After these two coups, CAP lost the support of his party members, AD. His opponents began their campaign to discredit CAP by specifically focusing on mismanagement of ‘partida secreta’ funds (presidential discretionary funds). La Causa R and Jose Vicente Rangel (future VP under Chavez)-journalist- joined this campaign by denouncing on CAP, minister of secretariat to the president and minister of interior relations on the funds issue. Soon, private sectors, COPEI, mass media and even members of AD joined this campaign. Perez and his supporters claimed the money ($17 million) were utilized to support Nicaraguan electoral process in 1990. At the end of 1992, a request of trial was submitted to Supreme Court. Ramon Escobar Salom (public prosecutor) presented the mismanagement of funds to the Supreme Court on 20th March 1993. By May, Supreme Court ordered a trial against CAP and partners. On 21st May 1993, CAP was suspended from office (as Venezuelan Congress voted for suspension). Supreme Court proceeded to prosecute him. Octavio Lepage took over the presidency till 5th June. He was later succeeded by Ramon Jose Velasquez (historian). On 31st August 1993, CAP was barred from returning to office as the Congress voted on it even if he is not guilty (after failure of Perez of refusing to step down.) It is the first time in Venezuelan history that the president got impeached from power. He was not found guilty for the embezzlement charges but convicted for misuse of public funds by the Supreme Court in May 1996. He was placed house arrest (28 months –first 10 weeks in Caracas jail) but this did not deter him coming back to politics. CAP created his own party Apertura and ran for Senate seat in native Táchira state (though under house arrest). In April 1998, CAP and his mistress were charged of placing deposits in US bank more than exceed public salary wage. He won the Senate elections in November 1998 and he received immunity. Supreme Court ended his house arrest and clear the charges on him (He got Senator’s immunity). However, time was short for him (From exile in Florida, Perez claimed Chavez would not last a year in the office of presidency).

Once Chavez was elected in 1998, a new constitution was drawn up to replace the 1961 constitution. This Constitution dissolved the Senate and replaced with National Assembly (unicameral legislature). In 1999, he decided to run again from his native Táchira but lost the seat. This cost his immunity. He first moved to Santo Domingo (Dominican Republic) and later rotated between his homes in Miami, New York and Dominican Republic. In 2001, Venezuelan prosecutors charged CAP of breaking Venezuelan law whereby legislators need to declare their assets upon entry and exiting their public service career (he failed to disclose the bank accounts).  CAP claimed this amounted to political persecution and later became fervent opponent of Chavez. In 2002, Venezuela requested his formal extradition back to Venezuela. In 2003, Venezuelan suspended ties with Dominican Republic till latter investigates CAP conspiracy to overthrow Chavez (CAP made such comments when he was exile there). Later, he was forced to exile to U.S. On 21st October 2003, he suffered stroke which partially disabling him. In May 2004, his former house (held by his previous wife) was searched by Venezuela authorities during anti-paramilitary raid. His reaction (from Miami) was “We were expecting this because we know that there rule of law does not prevail in Venezuela,”. He claimed violence was necessary to oust Chavez and stated the raid was form of Chavez’s plan of distracting Venezuelans. In July 2004 (prior to recall referendum on Chavez), during interview with Venezuelan daily, CAP acknowledged that he is “working to remove Chavez”. He added, “Violence will allow us to remove him” and “he (Chavez) must die like a dog, because he deserves it”. Chavez accused CAP of plotting to assassinate him (CAP denies). In February 2005, State Prosecutor Indira Josefina Mora issued arrest warrant on CAP for his responsibility of the Caracazo crackdown (Plan Avila). In 2008, his former party (AD) announced that CAP will return to Venezuela. On 25th December 2010, Perez DIED at age 88 due to heart attack in Miami. Soon after his death, there was a row between his relatives of the place of him to be buried. His partner, Matos said she wants Perez to be buried in Miami while his estranged wife wants his body to be buried in Caracas (No updates so far whether this issue is resolved or not). On 26th December 2010, Chavez gave his mixed farewell to his deceased adversary, “May he rest in peace,” and “But with him may the form of politics that he personified rest in peace and leave here forever.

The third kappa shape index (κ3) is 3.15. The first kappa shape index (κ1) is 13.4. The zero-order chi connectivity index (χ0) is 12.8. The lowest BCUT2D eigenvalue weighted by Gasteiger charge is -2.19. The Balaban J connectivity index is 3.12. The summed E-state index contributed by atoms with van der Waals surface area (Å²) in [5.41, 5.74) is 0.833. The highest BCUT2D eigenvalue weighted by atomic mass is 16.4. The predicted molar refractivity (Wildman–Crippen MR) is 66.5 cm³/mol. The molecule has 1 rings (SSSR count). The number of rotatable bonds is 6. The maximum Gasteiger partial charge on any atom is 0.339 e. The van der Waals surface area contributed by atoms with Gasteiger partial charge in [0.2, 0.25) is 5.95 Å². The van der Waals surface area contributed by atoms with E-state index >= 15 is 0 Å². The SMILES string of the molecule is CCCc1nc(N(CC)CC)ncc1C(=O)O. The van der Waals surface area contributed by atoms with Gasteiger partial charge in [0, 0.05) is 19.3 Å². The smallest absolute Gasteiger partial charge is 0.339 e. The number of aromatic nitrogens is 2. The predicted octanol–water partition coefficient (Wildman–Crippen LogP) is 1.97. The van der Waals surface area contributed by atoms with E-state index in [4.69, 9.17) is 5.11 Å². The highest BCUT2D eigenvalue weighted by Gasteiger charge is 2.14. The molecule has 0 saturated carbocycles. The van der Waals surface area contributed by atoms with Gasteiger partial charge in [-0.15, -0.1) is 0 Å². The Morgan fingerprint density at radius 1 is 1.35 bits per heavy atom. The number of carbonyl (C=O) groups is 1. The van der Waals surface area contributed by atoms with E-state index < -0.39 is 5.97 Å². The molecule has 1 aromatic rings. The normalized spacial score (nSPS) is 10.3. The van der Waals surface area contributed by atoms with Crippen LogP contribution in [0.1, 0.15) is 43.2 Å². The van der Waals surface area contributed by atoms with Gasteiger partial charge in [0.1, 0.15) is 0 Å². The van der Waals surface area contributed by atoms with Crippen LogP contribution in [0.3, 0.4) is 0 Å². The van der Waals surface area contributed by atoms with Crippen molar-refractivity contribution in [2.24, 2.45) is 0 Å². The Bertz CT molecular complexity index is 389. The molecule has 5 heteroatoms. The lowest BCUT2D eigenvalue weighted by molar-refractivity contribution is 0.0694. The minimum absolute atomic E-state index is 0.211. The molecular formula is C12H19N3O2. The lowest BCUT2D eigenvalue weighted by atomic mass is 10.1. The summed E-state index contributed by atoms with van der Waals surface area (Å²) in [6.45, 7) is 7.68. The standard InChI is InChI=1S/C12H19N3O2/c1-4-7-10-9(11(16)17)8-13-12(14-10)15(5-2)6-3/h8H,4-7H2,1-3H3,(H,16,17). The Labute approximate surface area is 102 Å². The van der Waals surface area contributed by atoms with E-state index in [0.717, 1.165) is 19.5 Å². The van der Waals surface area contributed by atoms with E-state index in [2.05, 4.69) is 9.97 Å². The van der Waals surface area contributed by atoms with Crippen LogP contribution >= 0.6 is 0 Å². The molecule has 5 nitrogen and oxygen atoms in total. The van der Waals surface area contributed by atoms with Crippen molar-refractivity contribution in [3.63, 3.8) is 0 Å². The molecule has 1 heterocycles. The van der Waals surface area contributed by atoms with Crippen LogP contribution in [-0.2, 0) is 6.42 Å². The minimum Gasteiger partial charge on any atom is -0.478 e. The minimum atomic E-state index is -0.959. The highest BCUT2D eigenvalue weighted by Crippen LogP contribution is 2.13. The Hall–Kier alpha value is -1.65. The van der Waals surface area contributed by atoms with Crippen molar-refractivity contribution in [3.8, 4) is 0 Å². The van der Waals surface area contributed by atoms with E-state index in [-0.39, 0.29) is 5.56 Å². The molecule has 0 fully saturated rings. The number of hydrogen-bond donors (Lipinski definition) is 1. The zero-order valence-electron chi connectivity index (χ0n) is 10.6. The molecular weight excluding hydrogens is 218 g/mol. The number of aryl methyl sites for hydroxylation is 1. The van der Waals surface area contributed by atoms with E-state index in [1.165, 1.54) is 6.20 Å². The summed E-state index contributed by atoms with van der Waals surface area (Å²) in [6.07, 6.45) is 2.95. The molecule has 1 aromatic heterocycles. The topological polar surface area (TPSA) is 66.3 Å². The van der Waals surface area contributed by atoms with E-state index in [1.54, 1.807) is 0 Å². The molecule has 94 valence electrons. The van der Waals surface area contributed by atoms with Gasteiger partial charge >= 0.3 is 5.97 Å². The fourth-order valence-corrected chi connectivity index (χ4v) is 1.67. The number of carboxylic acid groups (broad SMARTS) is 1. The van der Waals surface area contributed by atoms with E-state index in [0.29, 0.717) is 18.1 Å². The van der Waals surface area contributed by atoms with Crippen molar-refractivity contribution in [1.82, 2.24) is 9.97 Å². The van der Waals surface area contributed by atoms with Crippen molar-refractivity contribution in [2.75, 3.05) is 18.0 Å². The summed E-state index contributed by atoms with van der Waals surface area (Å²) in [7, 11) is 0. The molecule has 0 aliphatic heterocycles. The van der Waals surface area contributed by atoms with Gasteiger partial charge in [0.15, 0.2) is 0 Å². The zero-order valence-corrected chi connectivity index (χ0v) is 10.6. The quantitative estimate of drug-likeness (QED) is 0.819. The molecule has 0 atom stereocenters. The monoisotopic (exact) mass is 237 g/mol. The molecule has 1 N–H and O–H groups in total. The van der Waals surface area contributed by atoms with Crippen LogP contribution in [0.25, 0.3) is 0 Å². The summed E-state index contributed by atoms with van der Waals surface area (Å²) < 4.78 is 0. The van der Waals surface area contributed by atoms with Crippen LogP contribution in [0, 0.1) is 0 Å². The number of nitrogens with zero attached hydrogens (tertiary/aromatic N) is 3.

1) Hugo Chavez and the Bolivarian Revolution, Richard Gott, Verso, 2006, United States of America (pp.119-121)

2) Hugo Chavez :Oil, Politics and the Challenge to U.S., Nikolas Kozloff, 2006, Palgrave Macmillan, New York (pp.47,56)

3) The history of Venezuela, H. Michael Tarver & Julia C. Frederick, 2006, Palgrave Macmillan, New York (pp.145-146)

4) The battle of Venezuela, Michael McCaughan, Open Media & Seven Stories Press, September 2005, UK.

5) Carlos Andres Perez, Former President of Venezuela, Dies at 88, Simon Romero, New York Times (Americas), 26th December 2010,http://www.nytimes.com/2010/12/27/world/americas/27perez.html?_r=1

6) Venezuela issues arrest warrant for former president  Carlos Andres Perez, Jonah Gindin, Venezuela Analysis,25th February 2005, http://venezuelanalysis.com/news/964

7)   More Anti-Government Paramilitaries Captured in Venezuela, Martin Sanchez, Venezuela Analysis, 11th May 2004,


8)  Venezuela Suspends Oil Shipments and Withdraws Ambassador from the Dominican Republic, Venezuela Analysis, 19th Septemeber 2003,


9) Row over Venezuelan ex-leader Perez burial rekindled, BBC News, 4th January 2011,http://www.bbc.co.uk/news/world-latin-america-12116729.